The Fourth Circuit, on June 15, 2007, affirmed the dismissal of a Chapter 11 reorganization petition filed by a tenant debtor in a commercial lease dispute. Maryland Port Administration v. Premier Automotive Services, Incorporated (In re Premier Automotive Services, Incorporated), ___ F.3d ___, 2007 WL 1721951 (4th Cir. 6/15/07). As the Court of Appeals explained, the tenant had filed its Chapter 11 petition “in order to forestall eviction on an obviously expired lease … to prevent the [lessor] from evicting the debtor from the [lessor’s] property,” seeking to tie up the landlord “in endless, fruitless litigation.” Id., at *1. According to the court, the Chapter 11 filing here “demonstrate[s], unfortunately, how the good and useful ends of the bankruptcy process can be badly abused.” Id.
The Federal Courts’ Growing Skepticism of Litigious Commercial Tenants
We noted in prior alerts the growing tendency by the federal courts to reject extortionate demands and litigation by commercial tenants in the bankruptcy context. In re Integrated Telecom Express, Inc., 384 F.3d 108 (3d Cir. 2004) (held, debtor tenant filed Chapter 11 petition in bad faith; had no present need for bankruptcy relief; could not use Chapter 11 solely to cap commercial lessor’s lease rejection damages); In re Liberate Technologies, Inc., 314 B.R. 206 (Bankr. N.D. Cal. 2004) (same; debtor had cash well in excess of liabilities). But see In re PPI Ent. (U.S.) Inc., 324 F. 3d 197 (3d Cir. 2003) (held, no cause for dismissal when insolvent debtor filed Chapter 11 petition to cap landlord’s damage claim).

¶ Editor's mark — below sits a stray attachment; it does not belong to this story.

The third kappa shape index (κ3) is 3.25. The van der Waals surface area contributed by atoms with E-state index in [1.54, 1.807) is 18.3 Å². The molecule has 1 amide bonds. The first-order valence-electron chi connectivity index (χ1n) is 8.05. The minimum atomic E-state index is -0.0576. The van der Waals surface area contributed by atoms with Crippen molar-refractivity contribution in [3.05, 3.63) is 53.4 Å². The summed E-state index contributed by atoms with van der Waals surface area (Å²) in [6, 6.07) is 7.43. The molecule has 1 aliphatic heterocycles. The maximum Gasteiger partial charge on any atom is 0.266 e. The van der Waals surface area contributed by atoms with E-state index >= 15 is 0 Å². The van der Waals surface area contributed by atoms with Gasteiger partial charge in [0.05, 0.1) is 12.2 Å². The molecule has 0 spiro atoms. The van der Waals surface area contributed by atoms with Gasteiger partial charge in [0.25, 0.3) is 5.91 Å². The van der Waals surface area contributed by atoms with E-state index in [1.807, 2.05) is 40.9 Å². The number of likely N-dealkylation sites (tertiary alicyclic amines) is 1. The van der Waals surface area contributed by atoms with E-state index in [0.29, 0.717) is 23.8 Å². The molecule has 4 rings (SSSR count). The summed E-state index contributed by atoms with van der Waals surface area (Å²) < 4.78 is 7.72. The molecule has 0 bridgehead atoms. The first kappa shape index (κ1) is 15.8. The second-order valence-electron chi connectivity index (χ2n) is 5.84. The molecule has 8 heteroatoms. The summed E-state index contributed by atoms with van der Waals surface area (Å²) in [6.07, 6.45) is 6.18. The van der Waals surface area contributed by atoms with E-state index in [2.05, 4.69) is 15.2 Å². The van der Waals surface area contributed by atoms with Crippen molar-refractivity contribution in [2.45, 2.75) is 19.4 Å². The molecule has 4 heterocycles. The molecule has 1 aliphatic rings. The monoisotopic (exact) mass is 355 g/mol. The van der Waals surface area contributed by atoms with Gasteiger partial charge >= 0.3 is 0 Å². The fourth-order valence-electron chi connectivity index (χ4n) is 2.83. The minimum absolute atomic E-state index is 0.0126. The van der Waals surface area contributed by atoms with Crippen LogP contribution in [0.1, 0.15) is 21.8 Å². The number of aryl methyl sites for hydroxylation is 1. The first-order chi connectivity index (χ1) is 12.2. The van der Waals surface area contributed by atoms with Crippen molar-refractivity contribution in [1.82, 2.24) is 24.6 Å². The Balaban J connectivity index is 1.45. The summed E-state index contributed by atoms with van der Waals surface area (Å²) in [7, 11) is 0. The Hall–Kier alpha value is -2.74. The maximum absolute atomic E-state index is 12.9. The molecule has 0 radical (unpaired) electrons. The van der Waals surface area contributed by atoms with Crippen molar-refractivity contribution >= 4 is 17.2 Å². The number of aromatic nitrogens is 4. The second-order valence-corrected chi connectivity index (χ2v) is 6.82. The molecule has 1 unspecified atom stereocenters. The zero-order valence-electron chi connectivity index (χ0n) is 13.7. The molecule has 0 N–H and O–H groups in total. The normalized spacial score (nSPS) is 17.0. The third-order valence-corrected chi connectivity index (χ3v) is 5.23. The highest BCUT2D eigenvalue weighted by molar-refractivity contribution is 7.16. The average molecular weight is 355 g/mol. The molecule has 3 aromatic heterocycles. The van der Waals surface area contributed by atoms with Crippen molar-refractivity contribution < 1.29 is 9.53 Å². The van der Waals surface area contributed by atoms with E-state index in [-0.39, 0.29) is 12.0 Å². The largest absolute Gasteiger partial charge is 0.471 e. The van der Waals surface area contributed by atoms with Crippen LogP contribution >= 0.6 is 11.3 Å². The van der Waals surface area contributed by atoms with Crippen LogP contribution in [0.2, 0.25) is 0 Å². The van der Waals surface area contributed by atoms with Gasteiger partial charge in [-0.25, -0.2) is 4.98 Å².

The debtor had leased a marine terminal in Baltimore from the Maryland Port Administration (“the MPA”), a state agency. Prior to the expiration of the debtor’s lease on June 30, 2002, the parties failed to negotiate a renewal, and the debtor remained in possession as an at-will holdover tenant on a month-to-month basis. When extensive negotiations over the next two years failed, the MPA entered into a lease with a third party for the debtor’s property, terminating the debtor’s month-to-month tenancy. One day before the designated end of its tenancy, on April 29, 2005, the debtor filed a Chapter 11 petition, triggering the statutory automatic stay contained in Bankruptcy Code (“Code”) § 362(a). In a separate suit, the debtor alleged a variety of constitutional violations against MPA and other state officials.
After a few hearings, the bankruptcy court dismissed the debtor’s suit, vacated the stay and dismissed the debtor’s Chapter 11 petition. As it found, the debtor had filed the bankruptcy petition in bad faith “for the sole purpose of halting and/or delaying [the debtor’s] ultimate eviction … by MPA.” 2007 WL 1721951, at *2. Moreover, the debtor’s expired lease was no longer “property of the estate” under Code § 541(b): a “bankruptcy court has no authority to resuscitate a lease of real property that expired by its own terms prepetition,” it reasoned. Id.